Recycled spaces: breathing new life into outdated structures

Sustainability in design is not limited to the eco-consciousness of the materials used in construction, but also includes the space that the structure is erected upon. As guests seek out increasingly novel hotel experiences to enhance their stay, we take a look at some of the striking hotel designs that repurpose existing spaces to create innovative guest experiences.

Image credit Maria Andersson

Sala Silvermine


Situated 155m below the Swedish town of Sala is one of the world’s deepest underground hotel suites. For centuries, the location was home to one of the country’s largest silver mines, but now guests can pay to spend the night in an excavated chamber, which has been transformed into a novel subterranean hotel room. The standalone suite is fitted with a plush double bed and silver furnishings, which incorporate the iconic history of the mine into the design.

Seaventures Dive Rig


Until 1985, Seaventures Dive Rig was used by the oil and gas industry for oil rigs in a variety of locations. After the rig was decommissioned, it was revived as a hotel that embraced eco-tourism because the structure could be constructed in the middle of the ocean without damaging marine wildlife. While the rooms are notably more comfortable, the structure maintains the unique characteristics of a working rig and has become a hotspot for divers.

Image credit Nichon Glerum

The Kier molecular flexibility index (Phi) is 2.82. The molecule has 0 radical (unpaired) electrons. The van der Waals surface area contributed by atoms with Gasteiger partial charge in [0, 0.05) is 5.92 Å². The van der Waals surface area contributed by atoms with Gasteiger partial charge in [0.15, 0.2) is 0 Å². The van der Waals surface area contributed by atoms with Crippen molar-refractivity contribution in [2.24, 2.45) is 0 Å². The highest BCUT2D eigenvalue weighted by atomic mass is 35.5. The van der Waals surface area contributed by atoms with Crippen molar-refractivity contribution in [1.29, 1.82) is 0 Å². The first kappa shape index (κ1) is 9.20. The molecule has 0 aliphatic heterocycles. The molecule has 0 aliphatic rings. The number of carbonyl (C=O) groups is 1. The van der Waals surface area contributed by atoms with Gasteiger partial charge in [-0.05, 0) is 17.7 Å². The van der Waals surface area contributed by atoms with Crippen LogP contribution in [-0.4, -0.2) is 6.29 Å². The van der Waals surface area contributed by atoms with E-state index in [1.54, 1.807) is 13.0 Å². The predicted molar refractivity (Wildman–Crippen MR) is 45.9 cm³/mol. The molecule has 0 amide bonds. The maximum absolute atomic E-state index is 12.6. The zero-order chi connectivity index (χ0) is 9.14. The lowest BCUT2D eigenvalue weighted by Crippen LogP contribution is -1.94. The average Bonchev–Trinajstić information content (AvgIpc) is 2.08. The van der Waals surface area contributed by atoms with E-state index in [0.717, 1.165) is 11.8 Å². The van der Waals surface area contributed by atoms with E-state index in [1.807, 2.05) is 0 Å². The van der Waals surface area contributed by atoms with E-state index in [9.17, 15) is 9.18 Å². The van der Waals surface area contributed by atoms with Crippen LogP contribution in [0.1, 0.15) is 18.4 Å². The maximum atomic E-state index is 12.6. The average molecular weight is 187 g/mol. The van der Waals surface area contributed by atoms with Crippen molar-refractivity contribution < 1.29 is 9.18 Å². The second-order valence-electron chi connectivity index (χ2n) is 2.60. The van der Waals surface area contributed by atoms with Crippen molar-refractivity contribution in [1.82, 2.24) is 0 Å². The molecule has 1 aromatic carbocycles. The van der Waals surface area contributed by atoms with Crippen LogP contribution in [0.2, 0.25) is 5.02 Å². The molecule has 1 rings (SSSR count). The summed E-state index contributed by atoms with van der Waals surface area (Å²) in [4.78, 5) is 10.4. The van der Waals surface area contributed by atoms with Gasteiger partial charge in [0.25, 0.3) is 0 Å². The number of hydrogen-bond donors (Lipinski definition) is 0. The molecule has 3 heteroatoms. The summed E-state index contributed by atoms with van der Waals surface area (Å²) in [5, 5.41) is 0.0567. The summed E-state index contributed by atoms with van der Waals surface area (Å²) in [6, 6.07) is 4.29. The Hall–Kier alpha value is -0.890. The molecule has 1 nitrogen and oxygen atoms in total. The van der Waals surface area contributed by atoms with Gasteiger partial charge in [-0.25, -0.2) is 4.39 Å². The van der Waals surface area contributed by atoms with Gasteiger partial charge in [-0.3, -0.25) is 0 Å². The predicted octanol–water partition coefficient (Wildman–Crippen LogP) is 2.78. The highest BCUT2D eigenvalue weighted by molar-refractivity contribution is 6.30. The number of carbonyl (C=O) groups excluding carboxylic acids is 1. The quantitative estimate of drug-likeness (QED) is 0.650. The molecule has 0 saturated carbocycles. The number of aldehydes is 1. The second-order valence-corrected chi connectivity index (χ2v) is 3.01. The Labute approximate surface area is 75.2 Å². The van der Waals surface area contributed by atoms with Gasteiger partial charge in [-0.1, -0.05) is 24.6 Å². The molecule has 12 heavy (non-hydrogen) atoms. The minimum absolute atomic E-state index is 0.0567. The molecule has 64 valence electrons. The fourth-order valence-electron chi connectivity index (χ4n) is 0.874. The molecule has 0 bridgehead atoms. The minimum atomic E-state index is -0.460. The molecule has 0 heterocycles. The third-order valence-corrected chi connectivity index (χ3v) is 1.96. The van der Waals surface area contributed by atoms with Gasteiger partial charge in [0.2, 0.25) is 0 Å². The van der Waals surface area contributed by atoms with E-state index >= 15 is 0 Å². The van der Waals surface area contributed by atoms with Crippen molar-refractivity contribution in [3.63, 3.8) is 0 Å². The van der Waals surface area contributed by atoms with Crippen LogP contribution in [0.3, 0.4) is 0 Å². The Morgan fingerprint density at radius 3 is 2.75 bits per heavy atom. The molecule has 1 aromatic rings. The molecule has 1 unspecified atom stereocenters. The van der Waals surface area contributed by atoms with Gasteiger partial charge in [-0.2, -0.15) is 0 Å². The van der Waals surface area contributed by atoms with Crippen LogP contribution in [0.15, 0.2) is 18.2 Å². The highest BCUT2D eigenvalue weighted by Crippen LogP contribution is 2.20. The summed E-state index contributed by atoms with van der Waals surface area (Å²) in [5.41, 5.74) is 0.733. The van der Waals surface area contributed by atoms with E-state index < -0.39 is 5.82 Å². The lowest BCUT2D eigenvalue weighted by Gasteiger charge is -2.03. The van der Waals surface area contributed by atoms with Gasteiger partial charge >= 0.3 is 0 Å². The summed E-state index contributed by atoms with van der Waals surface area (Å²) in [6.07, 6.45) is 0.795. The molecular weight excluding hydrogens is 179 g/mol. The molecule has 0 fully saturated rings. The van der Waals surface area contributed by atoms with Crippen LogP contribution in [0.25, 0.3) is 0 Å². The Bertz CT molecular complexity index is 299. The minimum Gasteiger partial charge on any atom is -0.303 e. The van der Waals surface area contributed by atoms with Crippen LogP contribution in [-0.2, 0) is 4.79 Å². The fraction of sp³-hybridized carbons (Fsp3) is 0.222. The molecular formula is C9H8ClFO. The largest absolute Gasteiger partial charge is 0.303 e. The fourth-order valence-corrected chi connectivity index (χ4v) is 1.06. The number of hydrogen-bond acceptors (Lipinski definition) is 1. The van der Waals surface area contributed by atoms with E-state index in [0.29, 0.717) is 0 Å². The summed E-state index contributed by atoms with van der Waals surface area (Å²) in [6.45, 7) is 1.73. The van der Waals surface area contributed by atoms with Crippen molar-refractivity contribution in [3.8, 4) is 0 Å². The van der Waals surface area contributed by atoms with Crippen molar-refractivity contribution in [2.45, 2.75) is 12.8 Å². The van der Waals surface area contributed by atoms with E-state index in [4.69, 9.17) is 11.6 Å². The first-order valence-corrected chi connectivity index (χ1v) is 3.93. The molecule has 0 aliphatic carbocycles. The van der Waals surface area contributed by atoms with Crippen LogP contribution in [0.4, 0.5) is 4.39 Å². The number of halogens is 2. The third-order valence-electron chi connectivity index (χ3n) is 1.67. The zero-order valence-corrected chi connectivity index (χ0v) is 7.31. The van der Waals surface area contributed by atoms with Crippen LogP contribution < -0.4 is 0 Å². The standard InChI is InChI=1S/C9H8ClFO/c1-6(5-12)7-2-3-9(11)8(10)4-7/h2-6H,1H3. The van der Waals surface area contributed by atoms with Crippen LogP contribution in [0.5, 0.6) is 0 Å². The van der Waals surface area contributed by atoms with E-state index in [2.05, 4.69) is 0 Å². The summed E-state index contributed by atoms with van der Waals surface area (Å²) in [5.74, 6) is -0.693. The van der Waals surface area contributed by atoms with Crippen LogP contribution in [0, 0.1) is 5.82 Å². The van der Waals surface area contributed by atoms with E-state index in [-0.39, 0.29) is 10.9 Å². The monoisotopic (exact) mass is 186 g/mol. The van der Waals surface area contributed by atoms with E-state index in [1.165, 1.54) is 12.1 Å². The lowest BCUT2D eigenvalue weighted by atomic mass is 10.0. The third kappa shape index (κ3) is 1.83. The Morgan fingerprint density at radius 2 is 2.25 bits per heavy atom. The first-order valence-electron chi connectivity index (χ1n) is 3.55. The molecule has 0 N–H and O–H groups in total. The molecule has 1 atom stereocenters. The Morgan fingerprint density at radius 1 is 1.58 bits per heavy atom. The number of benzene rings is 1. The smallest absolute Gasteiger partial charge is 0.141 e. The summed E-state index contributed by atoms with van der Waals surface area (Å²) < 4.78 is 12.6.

Crane Hotel Faralda


Hidden inside a former industrial crane in the heart of Amsterdam’s famous NDSM quarter is an exclusive luxury hotel comprised of three aesthetically distinctive suites, a panoramic lounge and spa pool. From the 50m-high crane, guests have a unique view of the surrounding area, which changes as the hotel’s wind vane mode allows the crane to gently turn in the wind.


New Zealand

Designed by project founder Stuart Wright-Stow and F3, SiloStay puts environmental sustainability at the heart of the complex. Modified grain silos make up the exterior of each two-storey guest suite, with eight single units and one accessible/family unit specially designed to make the most of the industrial structure. A custom-made energy silo, which houses a gravity fed wood pellet boiler heats the complex, reducing the environmental impact of the hotel.

Spitbank Fort


This luxury island retreat is one of the three historic man-made forts located in the Solent. Originally built in 1861 to address the threat of a French invasion, the structure was discarded by the UK Ministry of Defence in 1982. Now owned by Amazing Venues, the revamped monument has been transformed into a luxury spa hotel, complete with nine bedroom suites, as well as a series of intimate lounges, bars and terraces that are designed to complement the dramatic architecture and incorporate the fort’s history.

Image credit: Liberty Hotel

The Liberty Hotel


This infamous former jail was constructed in 1851 under plans by notable Boston architect Gridley James Fox Bryant. After it was officially closed in the early 1990s, Cambridge Seven Associates and preservation architect Ann Beha Architects transformed the historic landmark into a luxury hotel with 298 rooms and suites. The new design retained much of the building's historic structure, including the jail’s granite exterior, preserved jail cells and its famed rotunda, while the interior design infuses a contemporary aesthetic with the quintessential characteristics of the building.

Image credit: Atkins

InterContinental Shanghai Wonderland Hotel 


Designed by JADE + QA, the Quarry Hotel is the first of its kind – a hotel constructed to slot neatly into the side of a disused 90m-deep quarry. Although the entire structure is 18 levels, only two storeys rise above ground level, which means that the structure fits seamlessly into the surrounding area without damaging the ecological environment around it. Consequently, the imaginative structure achieved ‘groundscraper’ status.